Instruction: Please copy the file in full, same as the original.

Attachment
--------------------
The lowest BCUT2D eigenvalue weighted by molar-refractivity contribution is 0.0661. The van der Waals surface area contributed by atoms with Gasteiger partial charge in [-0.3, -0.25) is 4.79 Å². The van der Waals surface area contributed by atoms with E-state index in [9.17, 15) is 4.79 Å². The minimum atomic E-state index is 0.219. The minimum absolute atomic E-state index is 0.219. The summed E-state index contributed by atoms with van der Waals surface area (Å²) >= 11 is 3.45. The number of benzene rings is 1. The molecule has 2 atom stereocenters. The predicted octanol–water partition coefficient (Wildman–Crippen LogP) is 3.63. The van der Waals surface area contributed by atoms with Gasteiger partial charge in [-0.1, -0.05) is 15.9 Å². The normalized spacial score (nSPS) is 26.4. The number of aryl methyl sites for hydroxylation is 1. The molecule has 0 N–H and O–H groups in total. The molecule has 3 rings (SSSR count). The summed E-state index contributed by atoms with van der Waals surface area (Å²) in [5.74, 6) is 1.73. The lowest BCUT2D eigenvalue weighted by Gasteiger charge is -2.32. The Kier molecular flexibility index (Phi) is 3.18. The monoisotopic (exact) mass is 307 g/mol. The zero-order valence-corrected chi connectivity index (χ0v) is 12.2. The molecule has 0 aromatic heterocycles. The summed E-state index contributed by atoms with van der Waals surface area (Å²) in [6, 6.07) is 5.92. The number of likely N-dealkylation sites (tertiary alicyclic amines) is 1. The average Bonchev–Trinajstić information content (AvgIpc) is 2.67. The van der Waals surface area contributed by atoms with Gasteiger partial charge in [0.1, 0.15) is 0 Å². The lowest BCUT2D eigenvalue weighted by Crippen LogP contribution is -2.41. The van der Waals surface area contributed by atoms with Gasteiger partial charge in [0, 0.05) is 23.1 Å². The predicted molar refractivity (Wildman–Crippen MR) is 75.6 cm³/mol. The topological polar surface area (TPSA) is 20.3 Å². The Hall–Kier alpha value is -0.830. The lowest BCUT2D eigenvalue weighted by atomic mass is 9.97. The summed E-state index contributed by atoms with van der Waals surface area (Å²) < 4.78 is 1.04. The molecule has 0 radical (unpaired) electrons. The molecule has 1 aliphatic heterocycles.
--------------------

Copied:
The lowest BCUT2D eigenvalue weighted by molar-refractivity contribution is 0.0661. The van der Waals surface area contributed by atoms with Gasteiger partial charge in [-0.3, -0.25) is 4.79 Å². The van der Waals surface area contributed by atoms with E-state index in [9.17, 15) is 4.79 Å². The minimum atomic E-state index is 0.219. The minimum absolute atomic E-state index is 0.219. The summed E-state index contributed by atoms with van der Waals surface area (Å²) >= 11 is 3.45. The number of benzene rings is 1. The molecule has 2 atom stereocenters. The predicted octanol–water partition coefficient (Wildman–Crippen LogP) is 3.63. The van der Waals surface area contributed by atoms with Gasteiger partial charge in [-0.1, -0.05) is 15.9 Å². The normalized spacial score (nSPS) is 26.4. The number of aryl methyl sites for hydroxylation is 1. The molecule has 0 N–H and O–H groups in total. The molecule has 3 rings (SSSR count). The summed E-state index contributed by atoms with van der Waals surface area (Å²) in [5.74, 6) is 1.73. The lowest BCUT2D eigenvalue weighted by Gasteiger charge is -2.32. The Kier molecular flexibility index (Phi) is 3.18. The monoisotopic (exact) mass is 307 g/mol. The zero-order valence-corrected chi connectivity index (χ0v) is 12.2. The molecule has 0 aromatic heterocycles. The summed E-state index contributed by atoms with van der Waals surface area (Å²) in [6, 6.07) is 5.92. The number of likely N-dealkylation sites (tertiary alicyclic amines) is 1. The average Bonchev–Trinajstić information content (AvgIpc) is 2.67. The van der Waals surface area contributed by atoms with Gasteiger partial charge in [0.1, 0.15) is 0 Å². The lowest BCUT2D eigenvalue weighted by Crippen LogP contribution is -2.41. The van der Waals surface area contributed by atoms with Gasteiger partial charge in [0, 0.05) is 23.1 Å². The predicted molar refractivity (Wildman–Crippen MR) is 75.6 cm³/mol. The topological polar surface area (TPSA) is 20.3 Å². The Hall–Kier alpha value is -0.830. The lowest BCUT2D eigenvalue weighted by atomic mass is 9.97. The summed E-state index contributed by atoms with van der Waals surface area (Å²) < 4.78 is 1.04. The molecule has 0 radical (unpaired) electrons. The molecule has 1 aliphatic heterocycles.